Populist parties that make it into national parliaments can further their agendas by deft horse-trading. From 2001 to 2011 the Danish People’s Party under Pia Kjaersgaard swapped parliamentary support for a succession of centre-right minority coalitions for tighter legislation on immigration. They can also hope to move beyond single issues and get into government. To the consternation of liberal Scandinavians, Norway’s nationalist-right Progress Party, which secured 16% of the vote at recent parliamentary elections, has been welcomed into a minority coalition government. Its leader, Siv Jensen—a sort of Norwegian Marine Le Pen, who talks about the “rampant Islamification” of Norway—has become the finance minister.

But even where mainstream parties rule out alliances, as France’s centre-right UMP does with the FN, the populist right can prompt established politicians to sound a tougher note, thereby legitimising some of the thoughts and vocabulary that once belonged only to the extremes.

The best example of how the new nationalism can pull the political debate in its direction by getting others to ape it is offered by UKIP. It has ten seats in the European Parliament (one of them Mr Farage’s) but none in Westminster; it secured just 3% of votes in the 2010 general election. Yet, as Heather Grabbe of the Open Society think-tank in Brussels points out, good poll numbers and impressive showings in by-elections have been enough to give its views potency, strengthening the hands of hardline Eurosceptics in the Conservative Party. As a result David Cameron, the Conservative prime minister, has promised a referendum on British membership of the EU. He also sounds an increasingly hardline note on immigration from the EU, and on the need to clamp down on “welfare tourism”. The opposition Labour Party, relaxed in the past about open borders, now promises to be tougher, too.

This success is largely Mr Farage’s. His canny deployment of saloon-bar blokeishness as common sense is the most potent tool of a party which lacks any strength-in-depth and is prone to chaotic squabbling behind the scenes. His importance is typical of the populist parties’ heavy reliance on one-man brands.

Mr Wilders in the Netherlands is the best example. With his distinctive thick silver mane, he is not just the face of the PVV: he is (rather oddly) its only registered member. In the ten years since he founded the party he has consistently courted controversy, calling Islam “a totalitarian religion” and the Koran “a fascist book”. In 2011 he was acquitted on a charge of incitement to racial hatred; he is himself undoubtedly hated by some, to the extent that he has a permanent security detail and unusually strict procedures for visitors. In the corridor outside his parliamentary office, two bodyguards sit on a black-leather sofa next to a potted plant; a poster of Margaret Thatcher hangs on the wall.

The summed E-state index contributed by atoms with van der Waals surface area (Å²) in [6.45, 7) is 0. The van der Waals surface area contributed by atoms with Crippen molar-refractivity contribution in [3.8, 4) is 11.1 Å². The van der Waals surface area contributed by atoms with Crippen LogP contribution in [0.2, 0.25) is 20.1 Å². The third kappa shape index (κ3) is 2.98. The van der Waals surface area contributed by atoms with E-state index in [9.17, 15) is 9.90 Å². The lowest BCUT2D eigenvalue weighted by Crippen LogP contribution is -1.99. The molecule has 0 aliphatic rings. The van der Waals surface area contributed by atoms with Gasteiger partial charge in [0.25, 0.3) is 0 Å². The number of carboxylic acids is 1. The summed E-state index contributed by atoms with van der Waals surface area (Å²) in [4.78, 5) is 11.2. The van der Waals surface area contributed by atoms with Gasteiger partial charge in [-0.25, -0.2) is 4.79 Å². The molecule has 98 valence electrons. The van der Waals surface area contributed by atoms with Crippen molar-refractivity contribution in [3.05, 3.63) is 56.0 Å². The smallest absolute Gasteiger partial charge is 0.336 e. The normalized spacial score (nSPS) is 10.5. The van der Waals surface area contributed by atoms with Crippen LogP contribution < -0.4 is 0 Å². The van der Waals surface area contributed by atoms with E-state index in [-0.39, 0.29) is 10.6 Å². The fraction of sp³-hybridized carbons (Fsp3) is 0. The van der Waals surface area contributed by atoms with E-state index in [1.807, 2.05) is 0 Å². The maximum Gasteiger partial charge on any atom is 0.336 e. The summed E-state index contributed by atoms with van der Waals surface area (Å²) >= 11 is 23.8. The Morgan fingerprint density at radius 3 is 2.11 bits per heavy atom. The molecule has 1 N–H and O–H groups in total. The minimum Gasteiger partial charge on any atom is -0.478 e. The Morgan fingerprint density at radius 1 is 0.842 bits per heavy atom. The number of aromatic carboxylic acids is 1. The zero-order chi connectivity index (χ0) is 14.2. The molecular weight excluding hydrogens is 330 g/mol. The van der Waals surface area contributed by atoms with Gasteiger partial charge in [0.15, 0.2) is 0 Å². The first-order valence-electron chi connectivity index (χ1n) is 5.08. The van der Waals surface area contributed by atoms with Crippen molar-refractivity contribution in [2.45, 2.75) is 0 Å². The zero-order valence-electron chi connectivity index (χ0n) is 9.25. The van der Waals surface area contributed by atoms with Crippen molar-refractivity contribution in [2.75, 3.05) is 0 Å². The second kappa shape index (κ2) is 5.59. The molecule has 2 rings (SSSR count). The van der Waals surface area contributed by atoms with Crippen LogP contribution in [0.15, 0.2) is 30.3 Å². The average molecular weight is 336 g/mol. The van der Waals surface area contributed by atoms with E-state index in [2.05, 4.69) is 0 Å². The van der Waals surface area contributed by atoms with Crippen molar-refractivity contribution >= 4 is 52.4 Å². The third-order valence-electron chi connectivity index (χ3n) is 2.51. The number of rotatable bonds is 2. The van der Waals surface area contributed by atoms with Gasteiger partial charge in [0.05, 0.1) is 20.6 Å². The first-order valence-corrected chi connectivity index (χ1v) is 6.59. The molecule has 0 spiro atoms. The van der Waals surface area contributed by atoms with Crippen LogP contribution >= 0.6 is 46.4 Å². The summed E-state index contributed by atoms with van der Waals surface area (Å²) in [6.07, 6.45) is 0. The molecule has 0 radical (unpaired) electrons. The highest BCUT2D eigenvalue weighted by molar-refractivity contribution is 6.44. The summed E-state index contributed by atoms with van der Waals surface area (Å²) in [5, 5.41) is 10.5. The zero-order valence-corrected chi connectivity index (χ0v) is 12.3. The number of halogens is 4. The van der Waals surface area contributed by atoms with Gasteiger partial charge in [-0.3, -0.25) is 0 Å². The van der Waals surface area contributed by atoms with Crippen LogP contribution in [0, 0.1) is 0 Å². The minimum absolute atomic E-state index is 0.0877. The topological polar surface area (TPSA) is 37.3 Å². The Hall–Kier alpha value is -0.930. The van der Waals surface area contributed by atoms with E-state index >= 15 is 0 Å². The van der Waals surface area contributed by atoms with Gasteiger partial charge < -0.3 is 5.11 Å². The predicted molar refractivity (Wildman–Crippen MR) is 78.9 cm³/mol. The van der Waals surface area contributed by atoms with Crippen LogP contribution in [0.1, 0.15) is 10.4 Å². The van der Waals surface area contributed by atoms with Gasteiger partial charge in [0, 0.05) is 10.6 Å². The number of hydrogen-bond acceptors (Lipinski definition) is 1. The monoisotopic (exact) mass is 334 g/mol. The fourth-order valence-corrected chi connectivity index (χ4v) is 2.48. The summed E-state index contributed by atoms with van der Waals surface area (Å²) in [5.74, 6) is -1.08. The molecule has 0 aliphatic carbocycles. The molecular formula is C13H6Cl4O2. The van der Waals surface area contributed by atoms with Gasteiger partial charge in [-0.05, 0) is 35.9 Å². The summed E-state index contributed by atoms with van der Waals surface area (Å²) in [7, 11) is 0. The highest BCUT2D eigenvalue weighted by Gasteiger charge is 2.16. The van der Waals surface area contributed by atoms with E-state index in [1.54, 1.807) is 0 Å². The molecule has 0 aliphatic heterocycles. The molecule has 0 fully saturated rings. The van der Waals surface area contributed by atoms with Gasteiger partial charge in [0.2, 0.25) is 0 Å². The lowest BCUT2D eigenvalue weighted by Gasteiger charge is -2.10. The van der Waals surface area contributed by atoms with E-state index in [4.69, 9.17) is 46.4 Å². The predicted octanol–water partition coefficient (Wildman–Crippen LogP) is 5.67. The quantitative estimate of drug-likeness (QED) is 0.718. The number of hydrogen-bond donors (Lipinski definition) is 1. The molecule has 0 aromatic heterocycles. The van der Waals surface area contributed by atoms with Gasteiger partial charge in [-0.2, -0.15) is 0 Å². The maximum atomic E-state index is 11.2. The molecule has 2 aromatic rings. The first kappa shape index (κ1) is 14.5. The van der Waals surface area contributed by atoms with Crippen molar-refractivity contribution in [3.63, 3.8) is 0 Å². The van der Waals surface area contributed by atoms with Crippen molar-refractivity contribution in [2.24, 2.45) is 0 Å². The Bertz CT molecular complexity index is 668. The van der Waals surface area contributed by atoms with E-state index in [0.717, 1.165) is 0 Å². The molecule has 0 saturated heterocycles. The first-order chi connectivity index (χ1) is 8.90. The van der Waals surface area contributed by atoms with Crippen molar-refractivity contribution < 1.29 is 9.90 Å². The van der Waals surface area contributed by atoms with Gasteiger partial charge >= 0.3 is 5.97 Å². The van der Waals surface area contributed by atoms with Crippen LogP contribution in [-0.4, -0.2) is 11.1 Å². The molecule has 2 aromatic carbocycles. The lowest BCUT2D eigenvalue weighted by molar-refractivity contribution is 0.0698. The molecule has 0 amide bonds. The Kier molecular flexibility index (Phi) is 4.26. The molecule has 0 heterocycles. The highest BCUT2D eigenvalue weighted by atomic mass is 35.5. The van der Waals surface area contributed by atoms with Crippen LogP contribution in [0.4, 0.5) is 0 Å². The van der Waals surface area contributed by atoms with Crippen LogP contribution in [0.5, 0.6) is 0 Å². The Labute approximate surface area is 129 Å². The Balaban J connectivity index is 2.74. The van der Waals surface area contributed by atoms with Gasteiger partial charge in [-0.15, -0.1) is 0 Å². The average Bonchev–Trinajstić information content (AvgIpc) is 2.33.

Mr Wilders exudes a focused self-confidence, sensing what he calls an “historical moment”: “I really believe that our generation of politicians can for the first time make a difference and get back what belongs to us, which is national sovereignty.” Today, the PVV has 15 seats in the 150-seat lower house of parliament, with a suite of offices there, and ten in the 75-seat Senate. Mr Wilders successfully used his party’s votes to back, and then let fall, a minority centre-right coalition government, and to secure a clampdown on immigration and asylum-seeking. Now he hopes to go further. “I think we have really the best chances of becoming the main party in the Netherlands,” he breezily declares.

Mr Wilders keeps a tight grip on party ideology—his blog and Twitter account are the party’s most direct way of communicating policy. And he is in complete control of its strategy. Thus the decision to invite Ms Le Pen to visit The Hague was his alone—and not, it seems, an easy one. A Zionist, Mr Wilders says that in the past he had considered it too big a risk to reach out to the FN, “and maybe it still is”. But having heard Ms Le Pen disown her father’s views—Jean-Marie Le Pen once referred to the Holocaust as a “detail” of history—he is taking her at her word.

Though this highly personalised form of politics has worked well so far, it hardly looks sustainable in the long term. The PVV has suffered several defections; two prominent ex-policemen who were among the PPV’s most visible and charismatic members of parliament said that they had had enough of Mr Wilders’s autocratic style. If popular parties are to survive their founders they need more conventional structures.